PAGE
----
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What is wrong?
Theobald Fisting-Smythe’s seminal literary work, “Succincta’s Lesson” follows a character named Succincta after she kills and robs her friends. Once she returns to her home, she is haunted by various beings who verbally reprimand her for her actions. She is next visited by the angels of mercy, justice, and death. Then the story cuts to years later, with Succincta still in her attic. Here, she attempts to steal an LCD game console from a talking bookshelf, under the impression that these are but figments of her imagination. However, they are really the angels from before in disguise, who then kill her. The central idea of this story is that stealing is wrong.
This central idea is stated throughout the story with an almost admirable lack of pretense. The seven dollar bill tells Succincta that “It’s so very wrong to steal.” In the bizarre vision that the seven dollar bill shows Succincta, an undead version of her friend Nasal Ring says that “Stealing is very wrong.” This phrase is later echoed by a gnome dressed like a 1930s pulp hero. The angels reprimand the talking pile of wheatgrass for not telling Succincta that stealing is wrong and then kill him for stealing God’s time. Succincta is killed for stealing later by these same angels.
Succincta, our main character, is a narcissist. We see this when she harbors the delusion the world is a product of her own mind:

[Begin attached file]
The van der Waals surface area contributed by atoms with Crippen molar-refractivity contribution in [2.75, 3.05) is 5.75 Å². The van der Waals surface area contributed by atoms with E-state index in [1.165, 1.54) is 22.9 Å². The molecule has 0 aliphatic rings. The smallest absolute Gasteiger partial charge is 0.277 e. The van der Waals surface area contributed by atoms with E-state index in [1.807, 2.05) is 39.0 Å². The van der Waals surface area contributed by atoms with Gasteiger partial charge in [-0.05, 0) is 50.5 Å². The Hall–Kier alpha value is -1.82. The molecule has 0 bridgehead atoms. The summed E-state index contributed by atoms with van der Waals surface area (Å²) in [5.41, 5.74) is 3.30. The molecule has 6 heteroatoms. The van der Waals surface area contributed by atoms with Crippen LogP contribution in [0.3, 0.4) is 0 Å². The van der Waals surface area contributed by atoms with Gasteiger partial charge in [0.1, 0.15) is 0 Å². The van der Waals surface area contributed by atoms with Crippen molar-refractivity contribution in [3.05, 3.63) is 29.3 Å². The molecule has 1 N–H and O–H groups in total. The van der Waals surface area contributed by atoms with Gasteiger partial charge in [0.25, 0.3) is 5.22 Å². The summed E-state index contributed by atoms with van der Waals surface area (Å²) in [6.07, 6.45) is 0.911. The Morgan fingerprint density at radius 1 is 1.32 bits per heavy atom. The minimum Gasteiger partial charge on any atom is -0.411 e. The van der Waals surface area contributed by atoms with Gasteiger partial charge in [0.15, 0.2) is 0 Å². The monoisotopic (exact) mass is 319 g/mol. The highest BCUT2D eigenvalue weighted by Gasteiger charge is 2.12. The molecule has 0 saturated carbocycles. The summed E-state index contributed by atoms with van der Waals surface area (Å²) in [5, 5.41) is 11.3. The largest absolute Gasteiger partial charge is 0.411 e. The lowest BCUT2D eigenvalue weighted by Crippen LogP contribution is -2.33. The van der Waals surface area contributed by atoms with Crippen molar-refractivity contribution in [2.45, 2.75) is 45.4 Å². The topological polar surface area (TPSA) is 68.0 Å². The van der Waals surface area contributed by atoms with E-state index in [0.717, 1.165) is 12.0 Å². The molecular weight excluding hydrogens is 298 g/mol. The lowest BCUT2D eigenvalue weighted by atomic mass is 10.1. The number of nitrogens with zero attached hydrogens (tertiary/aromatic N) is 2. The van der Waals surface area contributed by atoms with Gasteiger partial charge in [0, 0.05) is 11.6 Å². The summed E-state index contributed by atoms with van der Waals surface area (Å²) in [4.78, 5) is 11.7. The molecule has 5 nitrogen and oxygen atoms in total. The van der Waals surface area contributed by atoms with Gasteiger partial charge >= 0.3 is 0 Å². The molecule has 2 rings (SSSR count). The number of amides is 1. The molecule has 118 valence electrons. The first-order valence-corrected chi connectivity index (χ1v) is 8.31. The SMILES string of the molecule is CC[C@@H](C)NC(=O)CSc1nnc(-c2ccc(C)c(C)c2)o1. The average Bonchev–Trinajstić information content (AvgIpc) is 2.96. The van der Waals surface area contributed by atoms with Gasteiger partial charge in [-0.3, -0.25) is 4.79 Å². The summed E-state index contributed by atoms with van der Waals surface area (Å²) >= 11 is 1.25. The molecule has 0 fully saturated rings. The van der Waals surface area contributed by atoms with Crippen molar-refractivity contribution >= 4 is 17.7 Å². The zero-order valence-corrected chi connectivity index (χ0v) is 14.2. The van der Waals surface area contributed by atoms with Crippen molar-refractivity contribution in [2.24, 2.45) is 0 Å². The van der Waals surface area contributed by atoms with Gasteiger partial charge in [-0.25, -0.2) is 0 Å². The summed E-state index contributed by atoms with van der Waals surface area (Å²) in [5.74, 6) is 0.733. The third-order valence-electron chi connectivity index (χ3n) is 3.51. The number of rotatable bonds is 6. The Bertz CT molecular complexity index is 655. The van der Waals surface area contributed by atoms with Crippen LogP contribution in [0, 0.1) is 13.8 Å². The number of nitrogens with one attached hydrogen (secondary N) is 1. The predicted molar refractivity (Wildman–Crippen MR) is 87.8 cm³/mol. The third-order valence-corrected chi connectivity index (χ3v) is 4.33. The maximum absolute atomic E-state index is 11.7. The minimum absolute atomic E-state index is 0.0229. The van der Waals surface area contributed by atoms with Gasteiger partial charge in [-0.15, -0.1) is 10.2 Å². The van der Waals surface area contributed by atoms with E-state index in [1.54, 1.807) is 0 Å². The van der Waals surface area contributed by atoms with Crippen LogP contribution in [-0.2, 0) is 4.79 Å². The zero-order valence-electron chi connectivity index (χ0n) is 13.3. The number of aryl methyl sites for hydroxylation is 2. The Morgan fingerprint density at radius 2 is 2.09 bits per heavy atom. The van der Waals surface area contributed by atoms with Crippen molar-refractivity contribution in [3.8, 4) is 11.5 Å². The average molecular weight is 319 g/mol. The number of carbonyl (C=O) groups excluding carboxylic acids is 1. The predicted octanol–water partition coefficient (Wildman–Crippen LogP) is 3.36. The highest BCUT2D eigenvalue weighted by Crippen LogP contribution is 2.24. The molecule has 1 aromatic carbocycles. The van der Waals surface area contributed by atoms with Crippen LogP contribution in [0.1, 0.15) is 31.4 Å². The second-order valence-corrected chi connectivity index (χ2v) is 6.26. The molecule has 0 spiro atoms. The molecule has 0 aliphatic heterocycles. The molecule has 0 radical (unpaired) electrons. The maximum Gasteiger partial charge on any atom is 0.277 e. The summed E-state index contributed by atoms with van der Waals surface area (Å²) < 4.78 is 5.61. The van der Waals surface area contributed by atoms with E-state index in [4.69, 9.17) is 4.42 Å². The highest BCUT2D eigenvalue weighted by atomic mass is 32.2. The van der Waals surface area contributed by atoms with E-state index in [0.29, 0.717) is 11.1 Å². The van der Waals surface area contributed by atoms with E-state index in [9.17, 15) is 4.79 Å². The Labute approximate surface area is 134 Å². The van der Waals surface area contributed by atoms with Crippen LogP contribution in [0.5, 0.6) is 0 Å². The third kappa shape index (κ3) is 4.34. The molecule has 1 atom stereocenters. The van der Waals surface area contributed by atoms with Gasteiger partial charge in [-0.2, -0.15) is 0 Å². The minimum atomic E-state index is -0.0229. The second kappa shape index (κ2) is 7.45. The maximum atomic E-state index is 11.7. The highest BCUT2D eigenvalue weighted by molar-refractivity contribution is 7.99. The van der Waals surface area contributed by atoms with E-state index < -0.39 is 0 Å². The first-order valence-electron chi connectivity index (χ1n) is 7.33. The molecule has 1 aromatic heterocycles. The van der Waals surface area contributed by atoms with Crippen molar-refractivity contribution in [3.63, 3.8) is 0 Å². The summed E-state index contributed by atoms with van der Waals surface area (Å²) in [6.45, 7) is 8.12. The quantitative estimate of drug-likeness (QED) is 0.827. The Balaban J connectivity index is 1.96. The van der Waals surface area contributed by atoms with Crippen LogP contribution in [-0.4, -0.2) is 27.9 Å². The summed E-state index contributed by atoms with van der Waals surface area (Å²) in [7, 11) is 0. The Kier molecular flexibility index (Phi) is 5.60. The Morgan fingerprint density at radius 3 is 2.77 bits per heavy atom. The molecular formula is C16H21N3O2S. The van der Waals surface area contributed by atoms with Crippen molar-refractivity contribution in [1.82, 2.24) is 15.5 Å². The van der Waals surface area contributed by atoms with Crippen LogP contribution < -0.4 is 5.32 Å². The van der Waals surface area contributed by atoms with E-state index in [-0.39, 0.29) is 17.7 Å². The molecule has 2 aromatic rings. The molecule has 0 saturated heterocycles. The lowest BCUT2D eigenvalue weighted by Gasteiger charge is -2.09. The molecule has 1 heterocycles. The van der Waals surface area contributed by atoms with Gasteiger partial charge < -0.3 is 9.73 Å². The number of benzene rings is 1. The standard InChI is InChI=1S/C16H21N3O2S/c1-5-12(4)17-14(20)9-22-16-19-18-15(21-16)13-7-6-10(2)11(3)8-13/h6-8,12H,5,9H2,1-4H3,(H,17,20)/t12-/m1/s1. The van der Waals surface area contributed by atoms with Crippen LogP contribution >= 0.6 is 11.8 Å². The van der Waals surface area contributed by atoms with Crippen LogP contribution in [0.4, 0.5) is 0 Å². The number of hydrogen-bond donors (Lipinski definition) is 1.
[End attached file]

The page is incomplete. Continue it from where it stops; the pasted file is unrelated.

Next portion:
“I had a naked-in-school dream that I don’t think I woke up from. I think that’s why there’s all those adaptations and remakes and reboots in the movies. I think my subconscious has just started combining things I’ve already seen.”
Succincta does not value human life. We see this when she kills her friends in order to steal a seven dollar bill. This disregard is almost encouraged when the seven dollar bill states that
“Life is worthless in a materialist society.”
By portraying those who steal as thoroughly unpleasant, the story reiterates the wrongness of stealing. The antagonist of the story is Nasal Ring. Nasal Ring is the one who, however unknowingly, creates the conditions for Succincta to steal. He supplies both the object to be stolen and the weapon with which it is to be carried out, a seven dollar bill and a gun. Nasal Ring also represents a moral opposition to Succincta. Nasal Ring is shown as an ultimate force of good. The angels of the story bear his face. In the vision that Succincta is shown by the seven dollar bill, Nasal Ring shoots himself through each palm and then rises from the dead to kill Charlie, who has stolen the gun. This is a bizarre depiction of a Christ-like figure. The shooting through the palms is in reference to the stigmata, and the resurrection is in reference to the resurrection. Nasal Ring’s backstory as a Harrison Ford impersonator is in reference to the fact that Harrison Ford worked as a carpenter before becoming an actor, which was also the profession of Jesus of Nazareth before fully taking on his duties as the son of God. The name ‘Nasal Ring’ also sounds like ‘Nazarene,’ one of many titles attributed to Christ. By portraying those who steal as nasty and unpleasant, and juxtaposing those who oppose stealing with biblical iconography, the story shows that stealing is wrong.